Arachnophobes, you’ve been warned. With over 43,000 species of spiders roaming our earth, it’s no surprise that you can find some giant variations among them. Spiders are usually harmless, but that’s often believed to be due to their size difference from humans. So does this mean that bigger spiders pose more of a threat?
It’s thought that less than 30 species of spider can actually cause harm to a human, and this is because of venom potency. The size of a spider has little impact on how dangerous it is, but just because they can’t hurt you, doesn’t make them any less terrifying.
From the furthest corners of the earth to our own backyards, this guide looks at nine of the biggest spiders in the world and where you can find them. We thought the cellar spiders in our bathrooms were big enough, but wait until you see these ones. Let’s get into it.
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Colombian Giant Redleg
If you’re heading to Colombia or Brazil, look out for these eight-legged beasts. Thought to be one of the most beautiful spiders in the world, as well as the biggest, the Colombian Giant Redleg Tarantula is a species of bird-eating spider that has distinctive red-orange leg hairs and a brown body.
Nocturnal and very timid, sightings of this spider are rare. Still, with a leg span of around seven inches in adult females, you’ll know if you’ve seen one. Male Colombian Giant Redlegs only live around four years, but females can exceed 20 years as they’re good at fighting off potential predators.
The spiders will spin and bob when nervous or sensing danger. Using hidden spiky thorns on its back legs, it can stun victims before sinking its teeth into them. Colombian Giant Redlegs are venomous, though this venom is not thought to be deadly to humans. Bites can cause nasty infections and these species are skittish and unpredictable. Keeping your distance is advised.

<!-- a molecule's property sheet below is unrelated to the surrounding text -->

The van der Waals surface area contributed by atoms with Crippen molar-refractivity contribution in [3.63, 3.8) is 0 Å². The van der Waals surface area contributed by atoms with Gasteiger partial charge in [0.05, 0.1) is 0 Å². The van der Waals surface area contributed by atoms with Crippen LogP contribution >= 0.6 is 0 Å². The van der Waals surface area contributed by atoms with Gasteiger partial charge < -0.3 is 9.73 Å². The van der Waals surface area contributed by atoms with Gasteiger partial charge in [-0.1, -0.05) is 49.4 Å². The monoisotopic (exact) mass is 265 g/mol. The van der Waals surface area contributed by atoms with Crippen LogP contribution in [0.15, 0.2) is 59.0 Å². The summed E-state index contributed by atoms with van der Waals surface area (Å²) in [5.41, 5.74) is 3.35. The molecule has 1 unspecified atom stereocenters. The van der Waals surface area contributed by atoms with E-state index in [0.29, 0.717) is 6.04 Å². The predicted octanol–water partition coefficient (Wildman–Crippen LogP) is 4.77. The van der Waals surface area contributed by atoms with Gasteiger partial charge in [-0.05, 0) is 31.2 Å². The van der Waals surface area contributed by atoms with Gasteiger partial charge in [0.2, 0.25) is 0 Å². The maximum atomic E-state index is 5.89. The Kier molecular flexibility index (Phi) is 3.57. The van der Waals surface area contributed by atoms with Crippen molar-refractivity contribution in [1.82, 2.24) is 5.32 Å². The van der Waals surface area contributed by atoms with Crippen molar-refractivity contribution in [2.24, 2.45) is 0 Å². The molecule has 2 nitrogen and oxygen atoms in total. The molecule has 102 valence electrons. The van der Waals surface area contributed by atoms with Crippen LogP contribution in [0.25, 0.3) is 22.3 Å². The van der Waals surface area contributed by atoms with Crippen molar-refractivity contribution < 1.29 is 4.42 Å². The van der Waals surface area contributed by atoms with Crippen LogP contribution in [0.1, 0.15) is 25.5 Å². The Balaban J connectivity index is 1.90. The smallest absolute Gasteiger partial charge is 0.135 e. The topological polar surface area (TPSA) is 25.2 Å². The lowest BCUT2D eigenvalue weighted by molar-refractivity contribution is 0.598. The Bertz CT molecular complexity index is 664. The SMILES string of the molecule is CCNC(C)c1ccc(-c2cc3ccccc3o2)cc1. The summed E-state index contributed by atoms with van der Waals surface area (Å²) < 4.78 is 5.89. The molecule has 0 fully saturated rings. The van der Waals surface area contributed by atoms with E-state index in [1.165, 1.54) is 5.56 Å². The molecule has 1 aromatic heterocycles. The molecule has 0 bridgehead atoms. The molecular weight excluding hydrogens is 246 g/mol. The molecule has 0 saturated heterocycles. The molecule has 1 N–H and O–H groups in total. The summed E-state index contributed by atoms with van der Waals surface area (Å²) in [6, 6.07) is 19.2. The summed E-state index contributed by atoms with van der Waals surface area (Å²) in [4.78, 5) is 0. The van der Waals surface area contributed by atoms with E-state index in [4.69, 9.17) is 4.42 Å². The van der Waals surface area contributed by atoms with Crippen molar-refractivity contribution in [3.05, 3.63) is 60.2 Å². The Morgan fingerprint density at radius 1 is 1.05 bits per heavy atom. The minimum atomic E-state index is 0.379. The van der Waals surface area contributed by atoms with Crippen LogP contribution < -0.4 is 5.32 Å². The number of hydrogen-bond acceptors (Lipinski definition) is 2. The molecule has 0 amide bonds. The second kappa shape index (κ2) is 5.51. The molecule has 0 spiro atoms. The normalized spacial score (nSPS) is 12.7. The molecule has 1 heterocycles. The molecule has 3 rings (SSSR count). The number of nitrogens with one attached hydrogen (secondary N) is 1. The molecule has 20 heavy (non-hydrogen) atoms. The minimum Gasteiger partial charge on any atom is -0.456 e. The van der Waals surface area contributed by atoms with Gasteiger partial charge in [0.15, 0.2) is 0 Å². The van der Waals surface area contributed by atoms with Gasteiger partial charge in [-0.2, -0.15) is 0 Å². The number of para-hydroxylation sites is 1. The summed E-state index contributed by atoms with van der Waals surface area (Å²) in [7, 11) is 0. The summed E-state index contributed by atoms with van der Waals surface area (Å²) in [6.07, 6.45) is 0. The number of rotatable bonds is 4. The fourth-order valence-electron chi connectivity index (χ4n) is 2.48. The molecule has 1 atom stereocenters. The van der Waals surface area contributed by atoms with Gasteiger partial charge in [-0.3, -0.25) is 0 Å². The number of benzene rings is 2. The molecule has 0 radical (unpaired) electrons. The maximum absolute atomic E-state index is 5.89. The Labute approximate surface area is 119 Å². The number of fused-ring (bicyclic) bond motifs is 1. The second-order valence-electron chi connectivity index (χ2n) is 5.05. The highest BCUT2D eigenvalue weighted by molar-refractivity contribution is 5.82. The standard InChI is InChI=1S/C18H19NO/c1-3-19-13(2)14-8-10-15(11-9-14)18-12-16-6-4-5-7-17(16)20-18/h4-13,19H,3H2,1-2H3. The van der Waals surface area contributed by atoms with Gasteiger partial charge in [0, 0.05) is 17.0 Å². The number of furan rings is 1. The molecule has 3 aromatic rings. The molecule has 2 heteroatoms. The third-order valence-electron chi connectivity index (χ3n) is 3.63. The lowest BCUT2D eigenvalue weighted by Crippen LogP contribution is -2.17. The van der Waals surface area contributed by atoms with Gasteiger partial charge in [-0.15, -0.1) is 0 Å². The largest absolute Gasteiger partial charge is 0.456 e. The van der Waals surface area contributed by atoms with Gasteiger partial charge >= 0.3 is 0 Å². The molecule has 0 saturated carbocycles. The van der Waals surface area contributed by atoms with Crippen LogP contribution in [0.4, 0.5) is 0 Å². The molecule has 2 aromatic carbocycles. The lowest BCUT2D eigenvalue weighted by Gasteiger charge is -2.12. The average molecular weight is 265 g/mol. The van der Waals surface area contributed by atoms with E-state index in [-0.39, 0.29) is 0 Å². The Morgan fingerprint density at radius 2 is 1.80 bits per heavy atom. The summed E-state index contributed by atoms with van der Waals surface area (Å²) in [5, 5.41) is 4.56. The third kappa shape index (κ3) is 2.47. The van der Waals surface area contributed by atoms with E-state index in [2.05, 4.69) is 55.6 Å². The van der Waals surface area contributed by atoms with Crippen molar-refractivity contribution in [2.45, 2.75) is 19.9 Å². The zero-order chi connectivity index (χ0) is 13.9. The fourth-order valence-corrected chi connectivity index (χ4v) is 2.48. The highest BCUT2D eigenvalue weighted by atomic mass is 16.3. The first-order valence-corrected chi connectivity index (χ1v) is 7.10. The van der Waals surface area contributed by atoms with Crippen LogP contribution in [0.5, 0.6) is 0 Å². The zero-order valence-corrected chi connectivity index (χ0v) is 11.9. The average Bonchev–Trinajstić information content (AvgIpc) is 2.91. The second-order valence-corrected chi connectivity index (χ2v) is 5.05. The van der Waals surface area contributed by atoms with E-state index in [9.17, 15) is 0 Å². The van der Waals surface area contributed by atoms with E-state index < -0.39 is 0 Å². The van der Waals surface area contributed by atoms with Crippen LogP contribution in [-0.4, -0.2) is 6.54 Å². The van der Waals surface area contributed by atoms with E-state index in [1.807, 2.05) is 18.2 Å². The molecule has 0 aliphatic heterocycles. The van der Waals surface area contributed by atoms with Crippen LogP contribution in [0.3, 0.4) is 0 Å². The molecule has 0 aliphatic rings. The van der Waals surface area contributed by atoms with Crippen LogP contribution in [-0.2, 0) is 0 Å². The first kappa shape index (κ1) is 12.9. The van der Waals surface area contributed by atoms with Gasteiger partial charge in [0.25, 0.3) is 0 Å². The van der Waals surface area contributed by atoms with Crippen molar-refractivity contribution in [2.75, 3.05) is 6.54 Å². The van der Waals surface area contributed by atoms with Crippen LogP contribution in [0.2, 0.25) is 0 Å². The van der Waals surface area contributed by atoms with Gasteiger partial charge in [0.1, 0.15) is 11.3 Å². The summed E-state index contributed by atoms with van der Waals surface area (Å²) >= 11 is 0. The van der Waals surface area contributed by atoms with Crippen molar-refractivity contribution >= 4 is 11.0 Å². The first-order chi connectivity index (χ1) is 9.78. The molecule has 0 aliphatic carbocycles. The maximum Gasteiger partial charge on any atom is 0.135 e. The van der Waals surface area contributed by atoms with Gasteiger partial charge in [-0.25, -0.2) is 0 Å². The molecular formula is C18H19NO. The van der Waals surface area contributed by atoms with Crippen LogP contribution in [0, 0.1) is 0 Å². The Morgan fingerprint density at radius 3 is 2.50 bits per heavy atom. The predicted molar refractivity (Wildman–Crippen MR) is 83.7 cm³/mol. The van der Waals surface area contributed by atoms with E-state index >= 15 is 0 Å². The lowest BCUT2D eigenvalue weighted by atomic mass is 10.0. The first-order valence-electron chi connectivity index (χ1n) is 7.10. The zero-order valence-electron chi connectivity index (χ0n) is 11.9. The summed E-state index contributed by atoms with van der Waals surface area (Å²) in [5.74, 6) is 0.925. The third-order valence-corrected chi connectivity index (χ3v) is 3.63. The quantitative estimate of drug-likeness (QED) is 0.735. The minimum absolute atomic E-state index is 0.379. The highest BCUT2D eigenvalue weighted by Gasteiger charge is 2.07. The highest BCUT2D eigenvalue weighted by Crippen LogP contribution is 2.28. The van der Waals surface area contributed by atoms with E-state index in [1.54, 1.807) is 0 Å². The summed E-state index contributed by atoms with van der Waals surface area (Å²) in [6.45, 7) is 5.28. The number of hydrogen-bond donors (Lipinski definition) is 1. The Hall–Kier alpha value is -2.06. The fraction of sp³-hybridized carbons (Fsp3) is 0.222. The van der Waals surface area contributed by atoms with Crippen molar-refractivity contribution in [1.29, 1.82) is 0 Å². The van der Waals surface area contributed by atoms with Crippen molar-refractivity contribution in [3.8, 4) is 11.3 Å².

Hercules Baboon Spider
Don’t recoil at this spider’s name. Unlike bird spiders, the Hercules Baboon doesn’t feast on apes. Instead, they are actually often eaten by baboons, but this doesn’t make them any less formidable and they’re especially defensive towards primates and humans as a result.
Found in remote parts of East Africa, these spiders are reclusive and solitary. Biologists have only ever collected one Hercules Baboon Spider in Nigeria in the 1900s and you can see it on display at London’s Natural History Museum. With sightings being so rare, its population remains in question and very little is known about this species. Still, it’s thought to be the heaviest spider ever caught and the rarest in the world.
Its brother, the King Baboon, has a stable population, and predictions about the Hercules Baboon Spider’s social behaviors can be made from this species. Both species are types of tarantula and the King Baboon is also impressively large, reaching almost 8 inches in leg span. These burrowing spiders use their back legs for digging and it is thought the Hercules Baboon has managed to remain out of sight from humans for so many years for the same reasons.
Now, this spider’s name can be taken a bit more at face value. Discovered in Sri Lanka in 2013, the Face-sized Tarantula, officially Poecilotherria Rajaei, measures 20 centimeters in leg span and its circumference has been compared to that of a dinner plate.
It might be harmless to humans, but its huge and distinctive body is arguably disturbing. Still, it is an impressive tarantula nonetheless and appearances have become more and more common since the spider has taken to human dwellings for shelter.